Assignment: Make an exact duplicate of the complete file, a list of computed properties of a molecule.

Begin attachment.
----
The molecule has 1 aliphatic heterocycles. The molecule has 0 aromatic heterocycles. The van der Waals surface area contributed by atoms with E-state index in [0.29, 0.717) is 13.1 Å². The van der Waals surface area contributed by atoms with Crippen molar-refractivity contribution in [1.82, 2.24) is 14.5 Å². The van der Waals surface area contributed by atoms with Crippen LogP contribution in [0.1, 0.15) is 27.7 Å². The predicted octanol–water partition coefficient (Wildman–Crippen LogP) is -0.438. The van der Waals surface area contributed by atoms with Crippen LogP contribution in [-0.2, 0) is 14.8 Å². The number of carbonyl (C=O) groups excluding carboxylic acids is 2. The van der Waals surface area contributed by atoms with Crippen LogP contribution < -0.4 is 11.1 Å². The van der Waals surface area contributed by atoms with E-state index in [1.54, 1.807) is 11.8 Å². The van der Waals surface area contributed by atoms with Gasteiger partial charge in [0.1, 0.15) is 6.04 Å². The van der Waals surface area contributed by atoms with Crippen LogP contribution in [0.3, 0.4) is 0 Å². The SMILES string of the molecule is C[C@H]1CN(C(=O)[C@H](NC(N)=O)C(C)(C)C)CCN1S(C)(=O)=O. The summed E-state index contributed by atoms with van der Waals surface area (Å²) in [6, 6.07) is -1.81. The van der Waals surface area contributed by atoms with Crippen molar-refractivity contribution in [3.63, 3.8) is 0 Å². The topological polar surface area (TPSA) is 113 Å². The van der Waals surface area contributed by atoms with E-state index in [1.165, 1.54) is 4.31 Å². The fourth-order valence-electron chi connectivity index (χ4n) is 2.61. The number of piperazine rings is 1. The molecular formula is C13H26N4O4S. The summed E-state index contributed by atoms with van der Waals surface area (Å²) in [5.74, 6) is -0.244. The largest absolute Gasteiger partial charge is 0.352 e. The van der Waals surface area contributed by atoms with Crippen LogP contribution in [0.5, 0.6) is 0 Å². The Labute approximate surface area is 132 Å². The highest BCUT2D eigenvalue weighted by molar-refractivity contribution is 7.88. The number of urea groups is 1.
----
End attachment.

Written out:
The molecule has 1 aliphatic heterocycles. The molecule has 0 aromatic heterocycles. The van der Waals surface area contributed by atoms with E-state index in [0.29, 0.717) is 13.1 Å². The van der Waals surface area contributed by atoms with Crippen molar-refractivity contribution in [1.82, 2.24) is 14.5 Å². The van der Waals surface area contributed by atoms with Crippen LogP contribution in [0.1, 0.15) is 27.7 Å². The predicted octanol–water partition coefficient (Wildman–Crippen LogP) is -0.438. The van der Waals surface area contributed by atoms with Crippen LogP contribution in [-0.2, 0) is 14.8 Å². The number of carbonyl (C=O) groups excluding carboxylic acids is 2. The van der Waals surface area contributed by atoms with Crippen LogP contribution < -0.4 is 11.1 Å². The van der Waals surface area contributed by atoms with E-state index in [1.54, 1.807) is 11.8 Å². The van der Waals surface area contributed by atoms with Gasteiger partial charge in [0.1, 0.15) is 6.04 Å². The van der Waals surface area contributed by atoms with Crippen LogP contribution in [0.3, 0.4) is 0 Å². The SMILES string of the molecule is C[C@H]1CN(C(=O)[C@H](NC(N)=O)C(C)(C)C)CCN1S(C)(=O)=O. The summed E-state index contributed by atoms with van der Waals surface area (Å²) in [6, 6.07) is -1.81. The van der Waals surface area contributed by atoms with Crippen molar-refractivity contribution in [3.63, 3.8) is 0 Å². The topological polar surface area (TPSA) is 113 Å². The van der Waals surface area contributed by atoms with E-state index in [1.165, 1.54) is 4.31 Å². The fourth-order valence-electron chi connectivity index (χ4n) is 2.61. The number of piperazine rings is 1. The molecular formula is C13H26N4O4S. The summed E-state index contributed by atoms with van der Waals surface area (Å²) in [5.74, 6) is -0.244. The largest absolute Gasteiger partial charge is 0.352 e. The van der Waals surface area contributed by atoms with Crippen LogP contribution in [0.5, 0.6) is 0 Å². The Labute approximate surface area is 132 Å². The highest BCUT2D eigenvalue weighted by molar-refractivity contribution is 7.88. The number of urea groups is 1.